All of the New York Metropolitan Transportation Authority's swaps are underwater, the authority said yesterday.
The mark to market value of the MTA's $4.61 billion of derivative contracts - the value of the swaps were they to be terminated - was a negative $351.5 million as of last week. In the past 12 months the MTA has paid $123.8 million on its swaps while receiving $86 million, a $37.8 million net loss.
"This is really the first time that we've seen such a dislocation in the portfolio and it really speaks to the market environment that we've had this past year," said finance director Patrick McCoy. "All of our costs of debt have gone up, whether it be fixed rate, variable rate, or in the case of our swaps, our synthetic fixed rate as well."
Over the past 12 months, the MTA has paid an average 3.59% on its swaps while receiving an average 2.5%.
"Theoretically, the variable rate we receive should be similar to the variable rate we pay out, and in most environments that's been the case," McCoy said. "You get into a market like this, what we've seen is Libor and SIFMA get out of whack and you're paying more than you're receiving ... That's basis risk, and it's going to happen from time to time in swap transactions."
McCoy said that in past years the swaps have behaved as intended and that the authority expects that over the long term, the payments will equal out.
"Libor's spread to treasuries, especially on the very long end, has actually gone negative, which has been a very rare event historically," said Peter Shapiro, managing director of Swap Financial Group. "It's much better that you owe them ... In a financial crisis, you'd rather not have banks owe you money, because they might not be able to pay."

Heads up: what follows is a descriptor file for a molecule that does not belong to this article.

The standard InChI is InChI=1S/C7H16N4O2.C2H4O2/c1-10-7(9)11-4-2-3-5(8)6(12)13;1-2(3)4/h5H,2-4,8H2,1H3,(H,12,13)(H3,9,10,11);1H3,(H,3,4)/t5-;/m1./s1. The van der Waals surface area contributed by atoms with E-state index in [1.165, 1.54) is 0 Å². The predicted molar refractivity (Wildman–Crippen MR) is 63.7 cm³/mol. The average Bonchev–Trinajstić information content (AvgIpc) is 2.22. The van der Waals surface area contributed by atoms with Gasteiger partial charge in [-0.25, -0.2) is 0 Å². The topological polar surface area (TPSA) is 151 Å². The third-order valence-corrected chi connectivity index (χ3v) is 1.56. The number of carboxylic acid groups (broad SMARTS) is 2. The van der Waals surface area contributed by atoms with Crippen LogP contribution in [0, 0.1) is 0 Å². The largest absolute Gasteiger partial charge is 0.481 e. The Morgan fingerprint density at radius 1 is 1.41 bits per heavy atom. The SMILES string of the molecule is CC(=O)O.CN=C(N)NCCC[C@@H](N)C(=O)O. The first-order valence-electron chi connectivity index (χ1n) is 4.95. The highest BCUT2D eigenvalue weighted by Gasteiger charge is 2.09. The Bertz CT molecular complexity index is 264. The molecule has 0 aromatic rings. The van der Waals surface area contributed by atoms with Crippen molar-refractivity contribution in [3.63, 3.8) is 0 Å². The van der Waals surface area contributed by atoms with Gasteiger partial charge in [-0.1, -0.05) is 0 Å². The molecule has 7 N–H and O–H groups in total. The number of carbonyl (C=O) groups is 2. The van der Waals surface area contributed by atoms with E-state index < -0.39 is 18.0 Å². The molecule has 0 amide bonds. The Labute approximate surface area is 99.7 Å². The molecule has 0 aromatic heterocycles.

The MTA's total derivative contracts include a $512.5 million swaption effective in 2012 and a $797.2 basis swap that converts an outstanding swap based on the London Interbank Offered Rate into a swap based on the Securities Industry and Financial Markets Association swap index. The authority has $3.3 billion of its $24.7 billion of outstanding debt in synthetic-fixed rate.
The MTA has outstanding swaps with UBS AG, JPMorgan, Citigroup Financial Products, Morgan Stanley Capital Services Inc., Lehman Brothers Special Financing, BNP Paribas NA, AIG Financial Services LP, and Ambac Assurance Corp.
Though some of the counterparties have experienced downgrades, they have not had to post collateral, though further downgrades to Ambac and AIG amounting to two or three notches would trigger collateral requirements, McCoy said.
The MTA is looking for replacement counterparties on outstanding swaps and one swaption with Lehman Brothers Special Financing totaling a notional amount of $253.7 million. The firm was a subsidiary of Lehman Brothers Holdings Inc. and declared bankruptcy in October, about two weeks after the bankruptcy of the parent company.
The terms of the swaps allow the MTA to replace a bankrupt counterparty, rather than terminate the swaps. McCoy said the MTA expects to replace Lehman within the next 30 to 60 days.
Despite the higher costs on its swaps, the MTA's total debt service cost this year through September is $15.3 million below the budgeted $1.16 billion. This is due to some variable-rate debt performing better than expected, McCoy said.
MTA board member Doreen Frasca said that the finance committee needed to be better informed about what the authority was doing with its swaps.
"Before we enter into interest rate swaps, especially if they are going to be negotiated rather than competitively bid, they should be brought to this committee for approval," Frasca said. "We should have a very full understanding of what we're doing, what we're getting into, and why we're doing it."
Derivatives "are very powerful instruments that can do a tremendous amount of good but they can also blow up in your hands," Frasca said. "I want to make sure that we don't have instruments on our books that blow up in our hands."
The MTA will present its preliminary 2009 budget on Thursday. The board has to approve a budget next month.